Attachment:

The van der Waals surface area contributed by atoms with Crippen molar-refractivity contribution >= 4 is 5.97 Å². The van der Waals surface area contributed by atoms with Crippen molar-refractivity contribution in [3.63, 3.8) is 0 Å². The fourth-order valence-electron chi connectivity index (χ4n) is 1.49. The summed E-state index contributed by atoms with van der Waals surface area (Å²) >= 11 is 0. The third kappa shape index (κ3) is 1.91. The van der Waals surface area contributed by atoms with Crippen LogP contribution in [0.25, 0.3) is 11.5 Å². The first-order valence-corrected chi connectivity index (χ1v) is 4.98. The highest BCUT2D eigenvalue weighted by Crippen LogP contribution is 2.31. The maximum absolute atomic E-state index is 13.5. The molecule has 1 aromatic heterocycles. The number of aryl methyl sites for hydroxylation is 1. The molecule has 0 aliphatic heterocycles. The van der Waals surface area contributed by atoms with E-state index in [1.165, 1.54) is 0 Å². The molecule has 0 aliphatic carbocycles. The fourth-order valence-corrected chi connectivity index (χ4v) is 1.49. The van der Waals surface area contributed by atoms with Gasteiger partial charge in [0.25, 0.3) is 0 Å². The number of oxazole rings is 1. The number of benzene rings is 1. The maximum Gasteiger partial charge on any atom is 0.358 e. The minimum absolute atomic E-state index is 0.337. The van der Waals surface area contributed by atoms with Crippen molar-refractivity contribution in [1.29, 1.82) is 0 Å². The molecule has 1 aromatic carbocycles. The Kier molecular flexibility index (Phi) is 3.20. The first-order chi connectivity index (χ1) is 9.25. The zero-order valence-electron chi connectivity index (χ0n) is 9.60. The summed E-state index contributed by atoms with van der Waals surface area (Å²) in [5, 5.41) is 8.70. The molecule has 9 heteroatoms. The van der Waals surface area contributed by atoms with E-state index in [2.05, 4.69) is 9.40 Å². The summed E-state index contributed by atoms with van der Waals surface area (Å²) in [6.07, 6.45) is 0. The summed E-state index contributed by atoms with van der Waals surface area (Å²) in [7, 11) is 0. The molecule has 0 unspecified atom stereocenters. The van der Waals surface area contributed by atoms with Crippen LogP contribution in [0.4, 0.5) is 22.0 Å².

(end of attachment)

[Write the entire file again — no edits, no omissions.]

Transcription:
The van der Waals surface area contributed by atoms with Crippen molar-refractivity contribution >= 4 is 5.97 Å². The van der Waals surface area contributed by atoms with Crippen molar-refractivity contribution in [3.63, 3.8) is 0 Å². The fourth-order valence-electron chi connectivity index (χ4n) is 1.49. The summed E-state index contributed by atoms with van der Waals surface area (Å²) >= 11 is 0. The third kappa shape index (κ3) is 1.91. The van der Waals surface area contributed by atoms with Crippen LogP contribution in [0.25, 0.3) is 11.5 Å². The first-order valence-corrected chi connectivity index (χ1v) is 4.98. The highest BCUT2D eigenvalue weighted by Crippen LogP contribution is 2.31. The maximum absolute atomic E-state index is 13.5. The molecule has 1 aromatic heterocycles. The number of aryl methyl sites for hydroxylation is 1. The molecule has 0 aliphatic heterocycles. The van der Waals surface area contributed by atoms with E-state index in [1.165, 1.54) is 0 Å². The molecule has 0 aliphatic carbocycles. The fourth-order valence-corrected chi connectivity index (χ4v) is 1.49. The van der Waals surface area contributed by atoms with Gasteiger partial charge in [0.25, 0.3) is 0 Å². The number of oxazole rings is 1. The number of benzene rings is 1. The maximum Gasteiger partial charge on any atom is 0.358 e. The minimum absolute atomic E-state index is 0.337. The van der Waals surface area contributed by atoms with Crippen molar-refractivity contribution in [1.29, 1.82) is 0 Å². The molecule has 1 aromatic carbocycles. The Kier molecular flexibility index (Phi) is 3.20. The first-order chi connectivity index (χ1) is 9.25. The zero-order valence-electron chi connectivity index (χ0n) is 9.60. The summed E-state index contributed by atoms with van der Waals surface area (Å²) in [5, 5.41) is 8.70. The molecule has 9 heteroatoms. The van der Waals surface area contributed by atoms with E-state index in [2.05, 4.69) is 9.40 Å². The summed E-state index contributed by atoms with van der Waals surface area (Å²) in [6.07, 6.45) is 0. The summed E-state index contributed by atoms with van der Waals surface area (Å²) in [7, 11) is 0. The molecule has 0 unspecified atom stereocenters. The van der Waals surface area contributed by atoms with Crippen LogP contribution in [0.4, 0.5) is 22.0 Å².